KT: More initiatives and goals we have are approving academic advising through more peer advising. We want to improve school spirit because we think it needs to go up not only for football, but have students just go to more things and be more involved in general. We want to revamp that freshman tailgate experience with a DJ, food, and a good experience all around.

CO: We want to make it more than just a place people are going to stop by and grab some food [from] on their way down. A lot of freshmen, if they don’t know someone, they have nothing to do. If you had a designated area on Upper or Newton where freshmen can go and talk, it would be great. One of my favorite events freshman year was the summer cookout on Newton. They just had a lot of people there, and it was a lot of fun. If we could set up something like that for football games, that would give freshmen a lot of stuff to do. We also want to set up a fan rewards program for sports games. We have great attendance at football games and great attendance at hockey games, but beyond that, we really drop the ball. We want to reward students that are going to the games, and it provides incentive to go to more events. Schools like Ohio State have various different programs like this, so the precedent is there. We know where we can go to find out what this is like. We can give away free tickets, work to reduce ticket prices, give away sweatshirts and memorabilia. Everyone’s always looking into it for what’s in it for them, so rewarding fans for being the awesome fans they can be is a great way to give them credit for it. That’s something we can do to improve school spirit

KT: The general tone of our platform is reconnecting UGBC with students on campus. We want UGBC to be relevant on campus, and we want students to know how it’s organized and how it works. They should know who on their dorms is involved in UGBC, like a dorm representative. We want to make sure students are using all of the resources the school provides like MyBC, which SPO wants to use as a virtual student center, and we’re in support of that one portal where everyone can access and find out information. Being relevant is really important to us, and we need to increase our collaboration within UGBC with ALC, GLC, and Senate as one united government. I’ve seen some of that this year with interdepartmental work, and we really support that. We also want to increase collaboration with other organizations on campus with other RSOs like culture clubs in terms of having diverse interactions. If you have some culture club putting on a really fun event, obviously people will flock to that. But those organizations need better funding and better publicity, so we want to look at how everything is financed and how we can help them. A student involvement council would be really beneficial where NOTH, other RSOs, and UGBC are communicating and learning to collaborate for events so that you get good turnout and high quality events. The other part is increasing the opportunities and the chances students have to find their passion here on campus. We’re really passionate individuals, and we want to increase the chance for other people to find what they’re into. We want to expand the organizations to have students create their own directorships and give people perspective on what each different RSO is all about, and by collaborating, we’re really hoping to set that tone of inclusivity.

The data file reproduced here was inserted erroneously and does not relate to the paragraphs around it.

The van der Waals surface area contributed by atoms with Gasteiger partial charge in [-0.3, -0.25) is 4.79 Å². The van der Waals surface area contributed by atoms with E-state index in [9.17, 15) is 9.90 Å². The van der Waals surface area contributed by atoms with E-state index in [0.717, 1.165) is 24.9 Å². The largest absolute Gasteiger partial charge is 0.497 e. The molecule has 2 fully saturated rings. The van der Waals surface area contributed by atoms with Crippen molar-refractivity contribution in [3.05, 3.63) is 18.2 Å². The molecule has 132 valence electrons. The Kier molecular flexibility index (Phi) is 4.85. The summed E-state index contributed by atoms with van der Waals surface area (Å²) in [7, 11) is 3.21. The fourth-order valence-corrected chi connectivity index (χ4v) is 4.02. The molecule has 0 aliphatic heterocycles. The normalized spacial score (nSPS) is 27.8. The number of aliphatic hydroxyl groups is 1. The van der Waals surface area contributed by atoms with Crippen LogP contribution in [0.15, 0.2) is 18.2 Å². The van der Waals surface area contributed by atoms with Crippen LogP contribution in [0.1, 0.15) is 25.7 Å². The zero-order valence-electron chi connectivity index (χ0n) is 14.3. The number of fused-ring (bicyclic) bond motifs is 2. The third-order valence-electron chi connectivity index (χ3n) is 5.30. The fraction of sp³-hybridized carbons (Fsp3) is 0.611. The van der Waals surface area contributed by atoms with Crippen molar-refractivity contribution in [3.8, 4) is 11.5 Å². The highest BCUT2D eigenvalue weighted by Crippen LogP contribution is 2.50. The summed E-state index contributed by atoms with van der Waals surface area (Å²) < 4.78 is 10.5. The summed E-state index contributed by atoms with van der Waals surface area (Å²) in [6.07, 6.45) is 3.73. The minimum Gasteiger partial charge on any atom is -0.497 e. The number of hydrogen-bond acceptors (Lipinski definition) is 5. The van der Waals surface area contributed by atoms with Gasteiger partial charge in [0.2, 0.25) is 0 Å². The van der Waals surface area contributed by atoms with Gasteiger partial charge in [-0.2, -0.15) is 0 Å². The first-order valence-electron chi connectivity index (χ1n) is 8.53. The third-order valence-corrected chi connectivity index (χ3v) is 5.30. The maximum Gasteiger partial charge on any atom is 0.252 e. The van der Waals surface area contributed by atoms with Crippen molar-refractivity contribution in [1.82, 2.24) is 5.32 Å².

The Heights: What skill sets do you each have that you think would allow you to lead UGBC successfully?

CO: Well in general, I consider myself a very charismatic leader, and already I have a lot of great relationships with the administrators we’d have to work with if we get elected. I really think that those relationships can fuel getting things done, getting initiatives across, and making sure that what we’re saying we’re going to do is actually going to happen. Sometimes when you start off, there’s a period where you have to get to know people, but we’re not going to have that. Kudzai and I have great relationships with a lot of administrators, and that’s really something that could make a very smooth transition and let us start working right away. As far as experiences go, sophomore year I was in UGBC as the director of student rights. I’m currently the vice chairperson of QSLC, an organization I’ve been involved in each year since I got here, so I have experience working with a budget, making sure that I know how much money is available, and I know what it’s like to go to SOFC to submit a budget request and appeal it. I know a lot of different structural things, and I know how an organization should be run. I know what it’s like to promote events and have them be successful. That combined with my experience in UGBC as well as the skill set that I feel like I have – a good nature – I’m always willing to listen to people and help them out. We think that something like that is something that should be fostered at BC. That really does stem from the UGBC, and we think that what we’re all about is sitting down with people and communicating [with] them and just telling them what we want to do. It’s amazing the response we’ve gotten from that, and we both feel that our ability to communicate consistently with the people we’ve been involved with will make the process much easier and would make UGBC better as a whole.